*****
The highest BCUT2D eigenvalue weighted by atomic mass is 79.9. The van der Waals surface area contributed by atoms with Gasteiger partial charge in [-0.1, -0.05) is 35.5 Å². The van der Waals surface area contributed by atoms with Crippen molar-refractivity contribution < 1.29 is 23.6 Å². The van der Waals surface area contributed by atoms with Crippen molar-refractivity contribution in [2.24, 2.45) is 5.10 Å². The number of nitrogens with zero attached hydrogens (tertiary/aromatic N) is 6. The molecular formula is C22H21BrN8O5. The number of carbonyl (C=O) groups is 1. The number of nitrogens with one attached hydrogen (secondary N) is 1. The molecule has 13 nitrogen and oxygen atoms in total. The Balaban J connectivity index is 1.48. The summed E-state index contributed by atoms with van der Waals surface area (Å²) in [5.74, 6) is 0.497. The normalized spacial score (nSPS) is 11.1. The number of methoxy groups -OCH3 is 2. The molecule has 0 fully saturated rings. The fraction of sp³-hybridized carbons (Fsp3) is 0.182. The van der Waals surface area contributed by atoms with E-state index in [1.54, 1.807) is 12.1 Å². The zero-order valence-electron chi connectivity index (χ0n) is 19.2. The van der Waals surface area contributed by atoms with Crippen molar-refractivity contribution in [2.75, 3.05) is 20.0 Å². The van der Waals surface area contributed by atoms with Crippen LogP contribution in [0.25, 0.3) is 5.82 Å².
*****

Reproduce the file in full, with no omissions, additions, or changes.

The highest BCUT2D eigenvalue weighted by atomic mass is 79.9. The van der Waals surface area contributed by atoms with Gasteiger partial charge in [-0.1, -0.05) is 35.5 Å². The van der Waals surface area contributed by atoms with Crippen molar-refractivity contribution < 1.29 is 23.6 Å². The van der Waals surface area contributed by atoms with Crippen molar-refractivity contribution in [2.24, 2.45) is 5.10 Å². The number of nitrogens with zero attached hydrogens (tertiary/aromatic N) is 6. The molecular formula is C22H21BrN8O5. The number of carbonyl (C=O) groups is 1. The number of nitrogens with one attached hydrogen (secondary N) is 1. The molecule has 13 nitrogen and oxygen atoms in total. The Balaban J connectivity index is 1.48. The summed E-state index contributed by atoms with van der Waals surface area (Å²) in [5.74, 6) is 0.497. The normalized spacial score (nSPS) is 11.1. The number of methoxy groups -OCH3 is 2. The molecule has 0 fully saturated rings. The fraction of sp³-hybridized carbons (Fsp3) is 0.182. The van der Waals surface area contributed by atoms with E-state index in [1.54, 1.807) is 12.1 Å². The zero-order valence-electron chi connectivity index (χ0n) is 19.2. The van der Waals surface area contributed by atoms with Crippen molar-refractivity contribution in [2.75, 3.05) is 20.0 Å². The van der Waals surface area contributed by atoms with Crippen LogP contribution in [0.25, 0.3) is 5.82 Å².